Hawk's Nest: Finally entering golf's home stretch

By John HawkinsJuly 28, 2014, 1:50 pm

Just as the snarkiest of cynics feared, the PGA Tour’s 11 ½-month golf season has become a long walk to a small house. Jimmy Walker hasn’t contended on a Sunday in almost six months, yet he still leads the FedEx Cup points derby by a comfortable margin – Bubba Watson is the only player within 500 points of Mr. Dy-No-Mite.

Remember Patrick Reed? He's been missing in action since the WGC-Cadillac Championship in March, yet he just slipped out of the top 10 and remains one spot ahead of British Open champ Rory McIlroy. Same goes for Jim Furyk, who doesn't have a victory in almost four years, yet remains four spots ahead of Martin Kaymer, who won The Players and U.S. Open.

It’s against my religion to pick on the system without a fair amount of evidence, but then, now is not the time to sweat the little stuff. We’ve finally reached the point where everything kind of matters: six premium-field events in seven weeks, plus the Ryder Cup. The closer you get to that house, the more likely you are to appreciate the landscape.


THE FIRST STOP is Firestone, home of the year’s third World Golf Championship and one of the finest tests a Tour pro will encounter. I’ve always chuckled when the South Course is referred to as “boring.” Having played it eight or 10 times in my day, I’m not at all surprised the South has proven immune to advances in equipment technology or the increased fitness factor that seemingly has everyone driving the ball 300-plus yards.

This week marks the 37th time the South has hosted an official Tour event. The last 14 were contested as part of the WGC series, and in that stretch, only twice has the winning score exceeded 15 under par. One of those instances occurred in 2000. Tiger Woods was at the absolute height of his competitive powers – he shot an astonishing 21 under to win by 11.

Adam Scott posted 17 under in 2011 and also won by a comfortable margin (four strokes). Otherwise, we’re talking eight to 12 under almost as a rule, which means the ‘Stone has certainly stood the test of time. We’re talking about a par 70 here, and that obviously has something to do with it, but when you compare the Firestone’s WGC era to the 22 tournaments before it, the difference is rather modest.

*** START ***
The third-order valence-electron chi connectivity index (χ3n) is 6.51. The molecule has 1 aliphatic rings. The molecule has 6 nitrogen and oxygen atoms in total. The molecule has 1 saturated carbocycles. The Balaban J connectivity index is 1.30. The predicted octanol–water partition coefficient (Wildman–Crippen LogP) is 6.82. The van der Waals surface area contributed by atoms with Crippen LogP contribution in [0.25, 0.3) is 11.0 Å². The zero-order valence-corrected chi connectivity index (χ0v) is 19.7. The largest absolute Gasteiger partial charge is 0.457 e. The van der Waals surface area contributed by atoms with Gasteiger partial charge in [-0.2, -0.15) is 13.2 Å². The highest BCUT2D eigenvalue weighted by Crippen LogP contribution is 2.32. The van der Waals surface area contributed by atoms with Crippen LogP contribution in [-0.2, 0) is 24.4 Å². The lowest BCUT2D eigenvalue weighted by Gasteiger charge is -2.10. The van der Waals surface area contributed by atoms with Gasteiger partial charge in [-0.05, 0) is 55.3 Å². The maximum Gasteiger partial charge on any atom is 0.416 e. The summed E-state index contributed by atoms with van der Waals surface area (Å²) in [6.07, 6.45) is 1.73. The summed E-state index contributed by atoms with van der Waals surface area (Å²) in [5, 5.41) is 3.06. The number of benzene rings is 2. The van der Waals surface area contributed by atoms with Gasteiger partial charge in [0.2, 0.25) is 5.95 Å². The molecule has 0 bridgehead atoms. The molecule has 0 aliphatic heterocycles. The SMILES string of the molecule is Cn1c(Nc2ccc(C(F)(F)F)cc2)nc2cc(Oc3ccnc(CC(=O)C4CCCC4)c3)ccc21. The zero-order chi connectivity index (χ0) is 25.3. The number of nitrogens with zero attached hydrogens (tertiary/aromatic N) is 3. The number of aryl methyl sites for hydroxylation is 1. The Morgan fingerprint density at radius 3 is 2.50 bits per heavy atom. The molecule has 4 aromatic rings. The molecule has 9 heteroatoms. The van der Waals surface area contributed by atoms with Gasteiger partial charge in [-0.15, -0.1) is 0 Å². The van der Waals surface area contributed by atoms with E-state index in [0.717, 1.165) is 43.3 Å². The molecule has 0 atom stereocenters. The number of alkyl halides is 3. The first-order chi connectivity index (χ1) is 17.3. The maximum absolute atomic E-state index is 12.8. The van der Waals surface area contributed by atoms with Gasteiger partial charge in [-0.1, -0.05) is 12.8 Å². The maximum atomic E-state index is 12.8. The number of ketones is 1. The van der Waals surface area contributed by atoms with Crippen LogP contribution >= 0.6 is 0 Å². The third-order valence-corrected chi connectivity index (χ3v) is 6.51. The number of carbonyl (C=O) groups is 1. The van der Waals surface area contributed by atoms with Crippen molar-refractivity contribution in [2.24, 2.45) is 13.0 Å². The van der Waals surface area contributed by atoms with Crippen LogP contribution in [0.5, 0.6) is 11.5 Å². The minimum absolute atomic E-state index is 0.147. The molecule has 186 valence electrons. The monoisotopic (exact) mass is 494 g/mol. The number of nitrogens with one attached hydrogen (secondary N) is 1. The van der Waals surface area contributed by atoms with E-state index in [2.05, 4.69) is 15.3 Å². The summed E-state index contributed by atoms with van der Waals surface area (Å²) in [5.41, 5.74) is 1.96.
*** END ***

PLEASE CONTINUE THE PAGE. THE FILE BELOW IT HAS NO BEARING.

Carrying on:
1976-98

Average winning score (under par): 7.05

Number of times single digits won: 15

Most under par: 18 (Jose Maria Olazabal in 1990)

1999-2013

Average winning score (under par): 11.35

Number of times single digits won: three

Most under par: 21 (Woods in 2000)


FURYK’S INABILITY TO hold onto a 54-hole lead has become one of the game’s more relevant (and inexplicable) stats. Tim Clark’s come-from-behind triumph in Canada was the seventh consecutive time Furyk surrendered the top spot after three rounds, all of which have occurred since his last victory at the 2010 Tour Championship.

Unlike men themselves however, not all blown leads are created equal. For all the huffing and puffing about Furyk’s fumbles in the red zone, nobody has provided much data regarding the circumstances surrounding the turnovers.

• Innisbrook (2012) – Enters the day with a share of the lead and eagles the first hole, then shoots even par the rest of the way. Furyk makes a four-man playoff, won by Luke Donald.

Accountability level: Fairly high. Furyk’s 69 was the worst score among those who finished in the top 10. Donald closed with a 66 and Robert Garrigus carded a 64 to catch him, but Retief Goosen held a 54-hole share and stumbled to a 75.

• U.S. Open (2012) – Up by two at the start of the day, Furyk bogeys three of the last six holes and loses to Webb Simpson by two.

Accountability level: Very high. The shot everyone remembers is the duck-hook off the tee at the par-5 16th. No question, it left a decorated veteran unnerved.

• Firestone (2012) – Less than two months later, a ghastly double bogey from the back-right bunker on the 72nd hole leaves Furyk one behind fellow competitor Keegan Bradley, who wins it with a birdie.

Accountability level: The highest of all. Guys with 16 career victories simply don’t do such things.

• Sea Island (2012) – The co-leader with Davis Love III, Furyk closes with a one-under 69 to finish third, two behind Tommy Gainey, who fires a 60.

Accountability level: Not very high. For God’s sake, the man who won shot a 60, although a couple more birdies wouldn’t have hurt Furyk’s cause – he made just two all day.

• PGA Championship (2013) – Furyk tees off one ahead of Jason Dufner, who closes with a 68 to win by two.